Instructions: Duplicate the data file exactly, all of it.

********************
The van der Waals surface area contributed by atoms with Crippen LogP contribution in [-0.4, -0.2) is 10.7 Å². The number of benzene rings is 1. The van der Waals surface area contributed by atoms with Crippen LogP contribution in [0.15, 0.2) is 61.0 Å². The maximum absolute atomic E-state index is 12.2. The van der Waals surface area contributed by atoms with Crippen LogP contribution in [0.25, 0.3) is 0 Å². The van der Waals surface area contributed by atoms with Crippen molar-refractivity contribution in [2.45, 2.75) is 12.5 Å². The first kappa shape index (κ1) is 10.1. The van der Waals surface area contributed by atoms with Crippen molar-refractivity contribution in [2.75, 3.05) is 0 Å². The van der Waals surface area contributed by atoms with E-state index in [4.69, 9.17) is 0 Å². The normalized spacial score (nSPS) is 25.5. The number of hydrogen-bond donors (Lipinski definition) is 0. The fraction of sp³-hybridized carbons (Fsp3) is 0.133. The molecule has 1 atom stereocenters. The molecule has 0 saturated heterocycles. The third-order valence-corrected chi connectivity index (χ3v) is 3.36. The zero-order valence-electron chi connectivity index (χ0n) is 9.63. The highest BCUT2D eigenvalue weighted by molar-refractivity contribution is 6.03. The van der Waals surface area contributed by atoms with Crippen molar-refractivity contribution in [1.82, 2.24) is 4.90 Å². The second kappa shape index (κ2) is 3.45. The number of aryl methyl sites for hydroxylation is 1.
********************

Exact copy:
The van der Waals surface area contributed by atoms with Crippen LogP contribution in [-0.4, -0.2) is 10.7 Å². The number of benzene rings is 1. The van der Waals surface area contributed by atoms with Crippen LogP contribution in [0.15, 0.2) is 61.0 Å². The maximum absolute atomic E-state index is 12.2. The van der Waals surface area contributed by atoms with Crippen LogP contribution in [0.25, 0.3) is 0 Å². The van der Waals surface area contributed by atoms with Crippen molar-refractivity contribution in [2.45, 2.75) is 12.5 Å². The first kappa shape index (κ1) is 10.1. The van der Waals surface area contributed by atoms with Crippen molar-refractivity contribution in [2.75, 3.05) is 0 Å². The van der Waals surface area contributed by atoms with E-state index in [4.69, 9.17) is 0 Å². The normalized spacial score (nSPS) is 25.5. The number of hydrogen-bond donors (Lipinski definition) is 0. The fraction of sp³-hybridized carbons (Fsp3) is 0.133. The molecule has 1 atom stereocenters. The molecule has 0 saturated heterocycles. The third-order valence-corrected chi connectivity index (χ3v) is 3.36. The zero-order valence-electron chi connectivity index (χ0n) is 9.63. The highest BCUT2D eigenvalue weighted by molar-refractivity contribution is 6.03. The van der Waals surface area contributed by atoms with Crippen molar-refractivity contribution in [1.82, 2.24) is 4.90 Å². The second kappa shape index (κ2) is 3.45. The number of aryl methyl sites for hydroxylation is 1.